A recent fall on the ice gave “shoulder season” new meaning for me. This post is about shoulder dislocations and a reduction technique that you can teach yourself. Based on the four dislocations in my friend group this year, I highly recommend learning this technique. 95% of people that have dislocated a shoulder will do it again. If you spend anytime on the river, or apparently on ice, consider learning this technique.
Telling this story properly also involves nordic skating and breakdancing.
Shoulder season describes the window between the winter and summer seasons. For the past ten years, I’ve filled the fall-winter shoulder with nordic skating. Nordic skating is an absolute blast and can be done safely. Skating opens up new pockets of the landscape, like marshes and swamps that are no fun in the summer. The equipment is relatively inexpensive, especially if you already have ski boots. Check out my other videos and resources to learn more about nordic skating.
Here is a highlight reel from the 2020 ice season:
WFR & Shoulder Dislocations
I finally took a Wilderness First Responder (WFR) training course last March. I had delayed the training for years, even though I knew it was a significant gap in my wilderness knowledge. We have dealt with many injuries on our trips (broken bones, frostbite, snow blindness, infection, hypothermia), but fortunately, my partners had the training I lacked.
I postponed my WFR training because I was committed to taking the course from Deb Ajango, and she only offered it during the peak ski season, when I prioritized time in the mountains. I wanted to take the course from Deb because of her extensive experience in wild Alaska, the same environment I anticipated using the training. I finally buckled down and gave up time on skis for the course this year. I was very impressed with the quality of Deb’s instruction, and I highly recommend her courses, especially for people who recreate in Alaska.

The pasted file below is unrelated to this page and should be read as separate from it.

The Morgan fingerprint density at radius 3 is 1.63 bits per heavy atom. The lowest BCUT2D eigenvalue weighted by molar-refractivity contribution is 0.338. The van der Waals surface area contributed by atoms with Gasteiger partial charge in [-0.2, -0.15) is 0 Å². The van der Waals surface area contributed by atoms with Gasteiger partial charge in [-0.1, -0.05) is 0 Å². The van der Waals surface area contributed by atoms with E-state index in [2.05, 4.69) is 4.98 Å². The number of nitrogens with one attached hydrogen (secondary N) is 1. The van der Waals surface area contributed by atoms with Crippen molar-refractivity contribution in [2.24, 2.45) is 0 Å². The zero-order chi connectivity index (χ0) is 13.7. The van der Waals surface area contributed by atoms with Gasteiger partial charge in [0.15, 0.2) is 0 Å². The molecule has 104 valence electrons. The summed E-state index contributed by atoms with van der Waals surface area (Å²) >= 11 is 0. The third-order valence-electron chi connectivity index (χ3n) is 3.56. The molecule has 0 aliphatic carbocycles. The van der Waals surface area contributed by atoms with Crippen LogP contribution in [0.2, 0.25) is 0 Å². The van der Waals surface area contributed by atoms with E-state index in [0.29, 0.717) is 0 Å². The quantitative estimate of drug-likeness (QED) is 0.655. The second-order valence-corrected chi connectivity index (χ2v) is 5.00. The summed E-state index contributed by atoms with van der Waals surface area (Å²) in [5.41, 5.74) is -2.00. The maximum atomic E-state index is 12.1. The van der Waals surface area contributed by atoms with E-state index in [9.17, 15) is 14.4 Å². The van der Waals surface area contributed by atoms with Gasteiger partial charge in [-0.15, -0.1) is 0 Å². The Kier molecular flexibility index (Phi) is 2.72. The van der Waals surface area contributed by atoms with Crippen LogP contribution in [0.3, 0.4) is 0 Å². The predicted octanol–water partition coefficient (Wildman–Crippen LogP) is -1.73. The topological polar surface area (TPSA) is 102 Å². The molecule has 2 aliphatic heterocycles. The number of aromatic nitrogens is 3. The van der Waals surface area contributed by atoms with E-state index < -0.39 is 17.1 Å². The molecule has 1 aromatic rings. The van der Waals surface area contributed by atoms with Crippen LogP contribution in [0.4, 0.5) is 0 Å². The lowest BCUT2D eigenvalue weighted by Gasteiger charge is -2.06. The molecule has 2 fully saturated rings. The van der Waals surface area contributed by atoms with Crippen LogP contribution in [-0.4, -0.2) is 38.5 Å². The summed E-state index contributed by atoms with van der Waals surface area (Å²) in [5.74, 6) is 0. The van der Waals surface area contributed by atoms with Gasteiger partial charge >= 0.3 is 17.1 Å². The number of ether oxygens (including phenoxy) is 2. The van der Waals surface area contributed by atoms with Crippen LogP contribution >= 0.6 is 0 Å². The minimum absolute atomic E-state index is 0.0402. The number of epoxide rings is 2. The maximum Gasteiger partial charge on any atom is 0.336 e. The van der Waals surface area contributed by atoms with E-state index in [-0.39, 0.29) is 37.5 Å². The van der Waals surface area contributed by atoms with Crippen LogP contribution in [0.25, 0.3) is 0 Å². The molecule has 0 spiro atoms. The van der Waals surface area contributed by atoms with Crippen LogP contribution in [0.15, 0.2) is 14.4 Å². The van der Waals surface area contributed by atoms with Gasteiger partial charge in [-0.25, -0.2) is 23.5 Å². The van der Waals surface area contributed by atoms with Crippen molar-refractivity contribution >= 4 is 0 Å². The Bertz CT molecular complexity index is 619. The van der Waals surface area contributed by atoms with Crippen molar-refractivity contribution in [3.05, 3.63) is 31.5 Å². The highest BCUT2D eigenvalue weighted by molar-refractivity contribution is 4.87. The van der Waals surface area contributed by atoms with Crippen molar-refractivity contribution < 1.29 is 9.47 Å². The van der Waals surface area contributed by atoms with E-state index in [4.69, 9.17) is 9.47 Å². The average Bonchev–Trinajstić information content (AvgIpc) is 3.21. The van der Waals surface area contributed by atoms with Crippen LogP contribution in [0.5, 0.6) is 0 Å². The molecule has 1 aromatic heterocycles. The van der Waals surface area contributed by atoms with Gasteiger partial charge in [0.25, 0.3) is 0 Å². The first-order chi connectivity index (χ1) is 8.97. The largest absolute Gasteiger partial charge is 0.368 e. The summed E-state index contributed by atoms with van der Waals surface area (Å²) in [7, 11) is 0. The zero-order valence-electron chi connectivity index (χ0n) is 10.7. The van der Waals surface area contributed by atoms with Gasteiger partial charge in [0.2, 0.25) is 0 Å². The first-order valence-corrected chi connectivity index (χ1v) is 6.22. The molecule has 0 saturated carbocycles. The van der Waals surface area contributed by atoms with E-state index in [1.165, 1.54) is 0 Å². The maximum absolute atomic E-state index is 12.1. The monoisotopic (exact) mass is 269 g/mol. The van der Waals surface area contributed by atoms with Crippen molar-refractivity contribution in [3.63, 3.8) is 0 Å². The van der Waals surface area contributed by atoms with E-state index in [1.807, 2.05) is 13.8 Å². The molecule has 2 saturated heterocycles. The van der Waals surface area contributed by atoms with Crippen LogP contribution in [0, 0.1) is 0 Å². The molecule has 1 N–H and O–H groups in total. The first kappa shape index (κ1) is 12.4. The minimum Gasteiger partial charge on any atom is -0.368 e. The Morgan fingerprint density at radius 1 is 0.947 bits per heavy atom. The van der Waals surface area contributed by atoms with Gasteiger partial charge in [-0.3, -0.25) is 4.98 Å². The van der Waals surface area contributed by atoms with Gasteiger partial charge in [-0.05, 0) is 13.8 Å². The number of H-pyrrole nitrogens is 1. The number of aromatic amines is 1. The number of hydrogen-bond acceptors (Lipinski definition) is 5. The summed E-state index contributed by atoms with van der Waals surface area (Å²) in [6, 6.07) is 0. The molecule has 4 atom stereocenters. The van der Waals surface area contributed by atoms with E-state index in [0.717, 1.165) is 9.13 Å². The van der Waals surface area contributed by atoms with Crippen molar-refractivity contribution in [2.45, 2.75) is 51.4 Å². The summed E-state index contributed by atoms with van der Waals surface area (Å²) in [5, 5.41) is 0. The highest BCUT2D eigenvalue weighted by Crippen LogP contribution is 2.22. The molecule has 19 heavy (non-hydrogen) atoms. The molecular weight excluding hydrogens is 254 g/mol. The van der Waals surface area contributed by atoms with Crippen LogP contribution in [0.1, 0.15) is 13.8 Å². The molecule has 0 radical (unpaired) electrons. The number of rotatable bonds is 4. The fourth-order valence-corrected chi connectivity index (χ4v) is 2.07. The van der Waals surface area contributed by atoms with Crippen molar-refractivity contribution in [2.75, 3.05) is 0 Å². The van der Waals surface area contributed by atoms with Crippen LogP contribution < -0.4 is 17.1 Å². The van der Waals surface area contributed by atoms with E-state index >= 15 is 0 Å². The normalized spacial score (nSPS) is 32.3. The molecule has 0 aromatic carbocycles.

I paid extra attention to the shoulder dislocation part of our training because I knew dislocations were a prevalent paddling injury. I researched why they are so common and have included this explanation in The Packraft Handbook:
How it Works: Shoulder injuries
Improper bracing causes shoulder injuries because our arms aren’t allowed to absorb shock. In a low brace or proper high brace, the low elbows and hands provide shock absorption: force on the paddle blade that pulls the arm away from the body is countered by an elastic force that brings the arm back into position.
High braces with improper technique (hand over head) lead to shoulder injuries because the extended arm can’t absorb shock. Unexpected force on the paddle blade stretches the arm beyond its limit and forces the humeral head out of the shoulder socket. Common sources of the unexpected force are powerful hydraulics, contact with a rock, or the boat pulling your torso underwater or down river.
Over the summer, I interviewed two friends who dislocated their shoulders. I’m not sure these will make it into The Packraft Handbook, so here is one of my write-ups:
Dmitry’s Dislocated Shoulder
I was pushed up sideways against a rock in shallow water. I used a high brace on the rocks upstream to keep my head out of the water. But then the current caught my boat and rolled it beneath me. I knew I messed up, my hands were above my head, and sure enough, my shoulder popped out.